Whether you are planning a getaway to a warm sunny beach location, a ski vacation in the mountains or you are staying home and attending a multitude of holiday parties with friends and family, holiday vacations and breaks can be stressful. For individuals who are in eating disorder recovery, holiday vacations and gatherings can be triggering. However with the proper planning and support system, individuals in eating disorder recovery can enjoy the holidays without being triggered.

Know you triggers

As the holidays approach, it is important to know your triggers. Triggers can differ depending on the specific person. Some triggers include being around specific foods or meals while other including being around alcohol, engaging in certain conversations or being large crowds of people. Before you RSVP to every holiday party or family gathering, make sure you are aware of your triggers. If you are not able to recognize your triggers then there is no way to prevent them or learn coping mechanisms to overcome them.

Practice your coping mechanisms and skills

Coping mechanisms for eating disorders range from practicing mindfulness to avoiding the triggering situation altogether. Some individuals may choose to engage in more therapy sessions around the holiday or join a support group while other may choose to only engage in positive conversation and avoid being around certain types of food. Practicing self-care and recognizing what works for you can help prevent fear of relapse during a holiday party of a holiday vacation.

Plan for your vacation

Most people spend days, weeks or even months planning their vacation as there are so many decisions such as what to wear, which activities to do, which restaurants to visit and how much money to spend. Individuals in eating disorder recovery need to be even more vigilant about vacation planning because they are at an increased risk for relapse if they encounter unexpected triggers on their vacation.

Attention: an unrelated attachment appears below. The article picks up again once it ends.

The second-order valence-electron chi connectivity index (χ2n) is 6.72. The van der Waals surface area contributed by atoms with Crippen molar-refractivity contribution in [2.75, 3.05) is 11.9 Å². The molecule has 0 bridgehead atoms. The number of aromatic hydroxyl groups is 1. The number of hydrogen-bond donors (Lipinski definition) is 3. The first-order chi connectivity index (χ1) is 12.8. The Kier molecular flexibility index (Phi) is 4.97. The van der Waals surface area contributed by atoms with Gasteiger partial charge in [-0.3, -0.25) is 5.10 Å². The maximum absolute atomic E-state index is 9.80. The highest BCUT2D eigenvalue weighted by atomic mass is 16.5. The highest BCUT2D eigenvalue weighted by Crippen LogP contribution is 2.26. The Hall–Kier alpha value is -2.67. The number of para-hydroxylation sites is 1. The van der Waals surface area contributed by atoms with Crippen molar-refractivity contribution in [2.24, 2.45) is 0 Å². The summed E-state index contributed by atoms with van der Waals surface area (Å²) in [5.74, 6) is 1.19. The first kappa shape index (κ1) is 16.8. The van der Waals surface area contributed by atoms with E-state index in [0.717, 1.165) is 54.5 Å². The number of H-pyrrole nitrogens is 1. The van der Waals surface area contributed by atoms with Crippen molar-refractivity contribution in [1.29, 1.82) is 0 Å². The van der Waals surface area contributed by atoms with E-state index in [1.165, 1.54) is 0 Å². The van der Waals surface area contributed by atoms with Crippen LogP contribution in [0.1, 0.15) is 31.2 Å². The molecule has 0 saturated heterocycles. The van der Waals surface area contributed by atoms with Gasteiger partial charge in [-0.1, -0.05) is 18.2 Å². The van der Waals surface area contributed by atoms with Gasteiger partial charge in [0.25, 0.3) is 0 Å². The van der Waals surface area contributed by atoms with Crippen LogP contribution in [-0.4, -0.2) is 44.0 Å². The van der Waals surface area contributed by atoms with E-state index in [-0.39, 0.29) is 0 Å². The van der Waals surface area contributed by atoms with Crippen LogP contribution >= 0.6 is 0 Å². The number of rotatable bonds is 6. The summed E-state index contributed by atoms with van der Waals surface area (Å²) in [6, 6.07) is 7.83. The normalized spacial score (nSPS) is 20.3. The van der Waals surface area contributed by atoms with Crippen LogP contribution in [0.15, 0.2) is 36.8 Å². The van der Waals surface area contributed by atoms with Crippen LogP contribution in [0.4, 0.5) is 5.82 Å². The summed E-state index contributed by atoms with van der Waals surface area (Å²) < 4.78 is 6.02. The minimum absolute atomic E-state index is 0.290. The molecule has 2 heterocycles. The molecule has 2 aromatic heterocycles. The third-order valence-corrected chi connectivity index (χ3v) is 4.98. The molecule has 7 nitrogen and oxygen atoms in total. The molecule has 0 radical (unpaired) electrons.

• Take comfortable clothes that you can easily move in and ask a trusted friend to help you if you feel anxious about this
  • Plan which activities you will be doing on your vacation and keep in mind any activities that may be triggering.
  • Bring a journal so you can write down your anxious thought and feelings during your trip
  • Seek out any support groups in the area you will be traveling in case you feel triggered while you are there
  • Make a list of which food to avoid and plan out your meals accordingly
  • Avoid situations that may be triggering for you such as being around others in minimal clothing in locations such as the spa, pool or beach. This is especially important if you are actively struggling with body dysmorphia or body positivity issues.
  • Take various mediums such as your art supplies, camera, yoga mat, or other essentials to help you stay on a routine, or give you another level of coping tools.

When planning your holiday vacation while in recovery can be stressful, remember that you have options and resources available to help you manage and cope with various events and situations.